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Born 26/ 6/1924 Taunton Married 17/ 1/1948 London Died 13/ 9/2001 Leicester
I joined up for war service in October, 1942, and I received instructions to report to ATS Recruitin Centre, Droitwich. The next day we proceeded by train to a HAA (Heavy Anti-aircraft) battery at West Derby, near Liverpool. I was promoted to corporal and put in charge of eight recruits with various instructions towards them.
Training then began in earnest. Marching up and down, saluting, making sure blankets were dead square, and all the other trivia of army life.
Typical happenings during those days would be for the alarm bell to be set off by an air raid warning, with the accompanying fuss and clatter that always occurred. First of all there was the 27 KVA Lister generator to be cranked, and such things as the compressor release change-over valves to be adjusted, with the hope that the relevant operator knew exactly what she was doing. If one was lucky a despairing glance over the shoulder would bring a spare gunner to put his shoulder to the wheel, or rather shall I say, his handle to the crankshaft.
After about nine months I volunteered for an overseas posting, and was sent down to London to fill a vacancy. This was on the clerical side and I had a interview at Virginia Water, I thought I recognised the interviewing officer. My posting came through, and I went to the office to report in, and was delighted to meet again the junior commander, Mary Churchill (the daughter of Winston).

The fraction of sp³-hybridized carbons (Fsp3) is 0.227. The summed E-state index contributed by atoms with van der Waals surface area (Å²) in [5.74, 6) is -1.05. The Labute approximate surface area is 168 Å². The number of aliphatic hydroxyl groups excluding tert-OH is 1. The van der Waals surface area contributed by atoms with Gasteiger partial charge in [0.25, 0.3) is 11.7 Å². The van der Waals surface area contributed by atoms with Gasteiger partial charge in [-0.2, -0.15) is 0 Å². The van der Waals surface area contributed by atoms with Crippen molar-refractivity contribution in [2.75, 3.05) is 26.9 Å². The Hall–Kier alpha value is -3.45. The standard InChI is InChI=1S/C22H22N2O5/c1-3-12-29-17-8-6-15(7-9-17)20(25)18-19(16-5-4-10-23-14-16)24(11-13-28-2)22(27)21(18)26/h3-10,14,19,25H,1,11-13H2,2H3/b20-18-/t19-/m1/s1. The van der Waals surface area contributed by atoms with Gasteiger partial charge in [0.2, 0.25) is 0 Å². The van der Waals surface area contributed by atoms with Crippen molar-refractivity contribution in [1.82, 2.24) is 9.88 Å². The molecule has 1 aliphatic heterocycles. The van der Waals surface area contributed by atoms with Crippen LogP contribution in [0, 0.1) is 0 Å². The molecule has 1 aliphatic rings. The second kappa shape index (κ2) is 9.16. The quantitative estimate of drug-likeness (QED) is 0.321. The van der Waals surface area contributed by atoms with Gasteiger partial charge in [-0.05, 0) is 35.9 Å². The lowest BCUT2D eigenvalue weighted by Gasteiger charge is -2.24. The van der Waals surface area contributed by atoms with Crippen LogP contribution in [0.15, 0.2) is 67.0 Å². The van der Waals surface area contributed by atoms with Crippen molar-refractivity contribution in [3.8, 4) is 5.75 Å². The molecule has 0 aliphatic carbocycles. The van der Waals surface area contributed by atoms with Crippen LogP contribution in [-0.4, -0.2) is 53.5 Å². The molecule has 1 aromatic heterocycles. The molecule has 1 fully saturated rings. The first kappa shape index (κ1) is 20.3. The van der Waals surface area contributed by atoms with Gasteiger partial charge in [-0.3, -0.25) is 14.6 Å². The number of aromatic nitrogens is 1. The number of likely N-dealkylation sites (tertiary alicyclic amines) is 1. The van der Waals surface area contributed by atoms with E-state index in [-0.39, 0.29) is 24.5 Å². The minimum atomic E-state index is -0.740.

Once it was seen that I could type I became very popular, and I was given a desk in the adjutant's office between the senior commander and the adjutant. All visitors reported to me, and on two occasions an orderly reported to the adjutant "A visitor to see the corporal, Ma'm", it was my Canadian cousin (see Stan Henry) who had enlisted in the Canadian Army.
Whilst at the War Office Holding Unit we had a lot of entertainment meeting different nationalities and exploring London. The highlight was perhaps meeting in Hyde Park with representatives from all available commands for the VE (Victory in Europe) parade.
At a given signal we lined up in an enormous snake and moved up Oxford Street, Tottenham Court
Road, and round the City. To return some three hours later after taking the salute in the Mall,
by the King, Queen and Winston Churchill, accompanied by officers and war heroes. Bands were
place every third or fourth units, so that there was a cacaphony of sound throughout the ranks.
Willing hands stretched out to receive the fruit, cakes and drinks that were offered from
Most difficult of all came when the long line of the parade started to round the corner of Marble Arch into Oxford Street. Instructions had been given that the marchers on the inside should take short steps until the outside ranks had lined up again. I was on the outside having to do a hop, skip, and jump in order to catch up.
We returned to Hyde Park and were dismissed. We made our way through the crowds down Oxford Street, passing on our way the Stage Door Canteen, where we were to meet up with friends that evening.
I was involved in the VJ (Victory over Japan) parade. The ATS mustered in Hampton Court and proceeded once again to Marble Arch. To cheers, we, representatives of every branch of the Allied Forces, made our way through the City.
ZVLB - September 2000
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